With the value of the British pound plowing to 31-year lows earlier this week, concern is growing that the UK government's purported pursuit of a "hard Brexit" will have a detrimental impact on local businesses and trade.
Speaking at an industry conference in London, James Bardrick, the UK head of American bank Citi, said businesses are facing a number of questions about how they should react in the event of the UK potentially leaving the single market.
Citibank's UK chief says timing of when to enact Brexit contg plans now key dilemma in financial industry — When do u start a mass exodus??— Paul (@Paul_in_EU) October 11, 2016
"How do we and when do we start making decisions… knowing the plan is ready to go… it could be in the first quarter of 2017," he said.
Echoing concerns over the impact of Brexit on Britain, Morgan Stanley chief executive Rob Rooney said jobs would have be relocated overseas if the government took the UK out of the European common trading area.
Fruit picking & domestic tourism, selling souvenirs etc. to be main British profession after all tech & finance jobs move to EU. Brexit bust https://t.co/hIVbbORaTh— Santanu Ganguly (@genghis07) October 8, 2016
"It really isn't terribly complicated. If we are outside the EU and we don't have what would be a stable and long-term commitment to access the single market then a lot of the things we do today in London, we'd have to do inside the EU 27," he added.
There are serious concerns about Brexit's impact on the UK's financial sector, with industry officials warning Britain's banks would lose crucial "passporting" rights if the country was to leave the European single market.
The concern has also come amid high profile campaigns from European cities such as Frankfurt, Paris and Dublin, who have been trying to lure nervous British financial firms to relocate their operations.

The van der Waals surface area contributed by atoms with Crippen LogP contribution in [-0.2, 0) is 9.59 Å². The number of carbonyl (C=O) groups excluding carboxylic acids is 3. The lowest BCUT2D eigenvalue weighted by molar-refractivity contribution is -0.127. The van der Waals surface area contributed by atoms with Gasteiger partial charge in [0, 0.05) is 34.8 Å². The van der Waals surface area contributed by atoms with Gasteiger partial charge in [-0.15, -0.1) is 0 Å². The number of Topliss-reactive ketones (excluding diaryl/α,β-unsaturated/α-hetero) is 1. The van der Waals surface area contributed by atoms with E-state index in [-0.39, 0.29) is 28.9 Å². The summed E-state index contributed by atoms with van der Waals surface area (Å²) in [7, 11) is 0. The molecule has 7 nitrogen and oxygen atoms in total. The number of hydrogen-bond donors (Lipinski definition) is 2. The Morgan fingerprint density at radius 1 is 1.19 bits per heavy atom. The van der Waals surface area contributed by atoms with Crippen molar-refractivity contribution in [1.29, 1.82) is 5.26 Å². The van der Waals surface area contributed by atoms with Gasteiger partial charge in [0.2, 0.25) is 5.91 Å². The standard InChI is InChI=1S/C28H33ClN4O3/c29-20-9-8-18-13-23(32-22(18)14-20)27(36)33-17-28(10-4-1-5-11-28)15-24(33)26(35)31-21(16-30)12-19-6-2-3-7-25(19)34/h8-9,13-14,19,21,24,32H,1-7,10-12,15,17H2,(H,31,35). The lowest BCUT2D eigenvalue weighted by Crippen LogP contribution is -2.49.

To cling on to its financial industry, the UK could deregulate or even turn into a tax haven. A "Singapore model" #Brexit— Daniel Winter (@winterbiz) June 29, 2016
Acknowledging the potential impacts associated with Brexit and the finance sector, Bank of England Deputy Governor Jon Cunliffe, said there was "great uncertainty" about the possible loss of banking firms in the UK.
"To the extent that activities cease to happen in London, cease to happen at all or move to other jurisdictions in Europe or elsewhere, to the extent that that happens and the structure of financial firms has to change, there's great uncertainty about how much that will have to happen," Mr. Cunliffe told lawmakers during a meeting in parliament.
The warnings from the financial sector come as a new government adviser on Brexit warned exiting the EU customs union could hit the UK economy with a "permanent cost" of US$30.2 billion (£25 billion) annually.
Speaking before his appointment to advise Brexit minister David Davis, Raoul Ruparel said exiting the EU's free trade zone could see the UK's GDP reduced by 1-1.2 percent.
This also follows the release of a new report finding that Brexit could result in £800 being knocked off the wages of some of the UK's lowest workers.
The report, released by the Resolution Foundation, found that Britain's uncertain economic outlook could drive down wage growth, affecting any rises in the country's minimum wage.